Meet the Decision Makers: The Governor’s Key Advisors - December 13, 2021 REGISTER

New Jersey’s one-stop career centers, which connect unemployed residents with job opportunities, are starting to schedule in-person appointments once again for the first time in 18 months.

The centers have been operating completely online throughout the pandemic with offices closed to the public.  Now residents can once again call their local one-stop career service to schedule an in-person appointment or complete the online Career Services Request Form.

It was not immediately clear when the in-person appointments now being scheduled will actually take place. Asked during his COVID-19 press briefing when the one-stop career centers would be open to the public, Gov. Phil Murphy said that the reopenings would be phased in over a the next few weeks.

NJBIA President and CEO Michele Siekerka said the reopening of the centers is long overdue. 

NJBIA and the New Jersey Business Coalition have been calling upon the Governor and the state Department of Labor for this action for far too long now,” Siekerka said. “Now, at least one more stumbling block in the road to re-employment is being removed to assist in matching our unemployed citizens with the tens of thousands of vacant jobs available today in New Jersey.”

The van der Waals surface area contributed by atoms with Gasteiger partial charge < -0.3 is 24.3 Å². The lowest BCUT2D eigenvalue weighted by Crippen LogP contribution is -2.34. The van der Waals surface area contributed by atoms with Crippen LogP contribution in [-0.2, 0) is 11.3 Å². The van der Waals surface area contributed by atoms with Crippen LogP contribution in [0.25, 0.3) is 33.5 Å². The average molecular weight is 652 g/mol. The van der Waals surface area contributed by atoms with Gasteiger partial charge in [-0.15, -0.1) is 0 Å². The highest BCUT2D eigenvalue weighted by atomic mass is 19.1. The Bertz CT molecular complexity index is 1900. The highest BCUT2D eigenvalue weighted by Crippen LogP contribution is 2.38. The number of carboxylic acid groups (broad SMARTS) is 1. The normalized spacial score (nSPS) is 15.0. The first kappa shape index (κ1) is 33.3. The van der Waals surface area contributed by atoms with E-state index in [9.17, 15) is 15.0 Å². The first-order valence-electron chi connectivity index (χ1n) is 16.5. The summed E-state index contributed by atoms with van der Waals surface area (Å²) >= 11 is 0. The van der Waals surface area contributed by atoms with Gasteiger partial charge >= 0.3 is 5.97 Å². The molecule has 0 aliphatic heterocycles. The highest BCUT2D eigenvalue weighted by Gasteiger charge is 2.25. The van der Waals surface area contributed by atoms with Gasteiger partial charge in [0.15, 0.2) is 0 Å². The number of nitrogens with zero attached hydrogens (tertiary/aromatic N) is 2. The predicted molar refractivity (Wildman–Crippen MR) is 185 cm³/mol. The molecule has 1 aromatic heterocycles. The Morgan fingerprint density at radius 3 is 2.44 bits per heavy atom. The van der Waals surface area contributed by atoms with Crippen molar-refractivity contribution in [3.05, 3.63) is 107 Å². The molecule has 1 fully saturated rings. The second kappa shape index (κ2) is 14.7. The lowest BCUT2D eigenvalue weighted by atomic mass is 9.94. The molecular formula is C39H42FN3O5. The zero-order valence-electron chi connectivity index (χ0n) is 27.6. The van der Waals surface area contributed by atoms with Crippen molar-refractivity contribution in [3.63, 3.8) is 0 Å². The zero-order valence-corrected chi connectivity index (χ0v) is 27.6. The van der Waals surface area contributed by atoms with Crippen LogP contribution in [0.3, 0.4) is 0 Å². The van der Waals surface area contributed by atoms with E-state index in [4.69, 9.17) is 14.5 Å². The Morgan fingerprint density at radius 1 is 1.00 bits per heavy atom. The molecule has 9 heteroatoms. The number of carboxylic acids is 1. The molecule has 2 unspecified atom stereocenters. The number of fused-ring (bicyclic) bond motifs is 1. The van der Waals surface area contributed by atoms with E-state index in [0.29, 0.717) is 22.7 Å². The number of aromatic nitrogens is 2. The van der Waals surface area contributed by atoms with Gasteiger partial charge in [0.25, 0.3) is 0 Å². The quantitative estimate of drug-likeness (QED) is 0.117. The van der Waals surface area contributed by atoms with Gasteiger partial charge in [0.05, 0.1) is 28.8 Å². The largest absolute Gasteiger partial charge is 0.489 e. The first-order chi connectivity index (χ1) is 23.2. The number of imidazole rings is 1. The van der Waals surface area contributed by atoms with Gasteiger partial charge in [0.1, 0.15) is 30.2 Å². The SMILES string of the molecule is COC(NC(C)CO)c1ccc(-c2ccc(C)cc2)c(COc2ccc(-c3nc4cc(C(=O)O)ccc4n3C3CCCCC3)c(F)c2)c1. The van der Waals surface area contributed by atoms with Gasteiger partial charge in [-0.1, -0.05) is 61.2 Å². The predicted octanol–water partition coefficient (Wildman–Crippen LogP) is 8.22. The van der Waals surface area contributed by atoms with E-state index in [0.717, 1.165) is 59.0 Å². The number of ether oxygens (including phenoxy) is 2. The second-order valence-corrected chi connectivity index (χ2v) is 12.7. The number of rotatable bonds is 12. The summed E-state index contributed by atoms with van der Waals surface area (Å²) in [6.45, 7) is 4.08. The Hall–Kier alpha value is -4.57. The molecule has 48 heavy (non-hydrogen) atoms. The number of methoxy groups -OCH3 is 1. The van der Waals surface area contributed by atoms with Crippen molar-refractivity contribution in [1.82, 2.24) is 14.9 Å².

One-stop career centers provide resources and training to help residents enter or re-enter the workforce or change careers. The centers help with job searches, resume reviews, career counseling, information on training grants and more.

Employers can also utilize one-stop career centers to connect with hiring resources to meet their business needs, including specialized services for employers who want to hire veterans and/or individuals with a disability.

One-stop career centers cannot provide resident assistance with their unemployment applications or claims. Residents with questions about unemployment benefits should go to myunemployment.nj.gov.

New Jersey’s unemployment rate was 7.2% in August, one of the highest jobless rates in the U.S. and significantly above the national unemployment rate of 5.2%, according to the U.S. Bureau of Labor Statistics’ latest data.